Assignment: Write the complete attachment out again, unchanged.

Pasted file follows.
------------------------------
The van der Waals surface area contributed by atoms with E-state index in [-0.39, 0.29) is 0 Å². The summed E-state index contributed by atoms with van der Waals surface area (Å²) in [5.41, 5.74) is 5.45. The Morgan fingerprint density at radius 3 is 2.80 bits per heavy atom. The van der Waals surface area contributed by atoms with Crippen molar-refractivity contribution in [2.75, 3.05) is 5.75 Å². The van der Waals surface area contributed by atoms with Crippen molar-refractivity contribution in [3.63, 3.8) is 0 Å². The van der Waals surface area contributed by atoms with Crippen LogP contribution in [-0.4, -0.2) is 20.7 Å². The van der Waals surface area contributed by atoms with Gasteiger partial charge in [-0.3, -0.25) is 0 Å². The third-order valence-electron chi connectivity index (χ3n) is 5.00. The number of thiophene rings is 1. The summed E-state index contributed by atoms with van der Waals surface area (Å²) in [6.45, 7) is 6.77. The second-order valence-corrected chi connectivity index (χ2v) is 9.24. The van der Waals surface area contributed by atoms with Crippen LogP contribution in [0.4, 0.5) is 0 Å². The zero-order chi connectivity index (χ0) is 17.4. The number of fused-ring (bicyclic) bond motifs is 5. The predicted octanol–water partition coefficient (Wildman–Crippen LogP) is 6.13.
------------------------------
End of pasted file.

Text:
The van der Waals surface area contributed by atoms with E-state index in [-0.39, 0.29) is 0 Å². The summed E-state index contributed by atoms with van der Waals surface area (Å²) in [5.41, 5.74) is 5.45. The Morgan fingerprint density at radius 3 is 2.80 bits per heavy atom. The van der Waals surface area contributed by atoms with Crippen molar-refractivity contribution in [2.75, 3.05) is 5.75 Å². The van der Waals surface area contributed by atoms with Crippen molar-refractivity contribution in [3.63, 3.8) is 0 Å². The van der Waals surface area contributed by atoms with Crippen LogP contribution in [-0.4, -0.2) is 20.7 Å². The van der Waals surface area contributed by atoms with Gasteiger partial charge in [-0.3, -0.25) is 0 Å². The third-order valence-electron chi connectivity index (χ3n) is 5.00. The number of thiophene rings is 1. The summed E-state index contributed by atoms with van der Waals surface area (Å²) in [6.45, 7) is 6.77. The second-order valence-corrected chi connectivity index (χ2v) is 9.24. The van der Waals surface area contributed by atoms with Crippen LogP contribution in [0.4, 0.5) is 0 Å². The zero-order chi connectivity index (χ0) is 17.4. The number of fused-ring (bicyclic) bond motifs is 5. The predicted octanol–water partition coefficient (Wildman–Crippen LogP) is 6.13.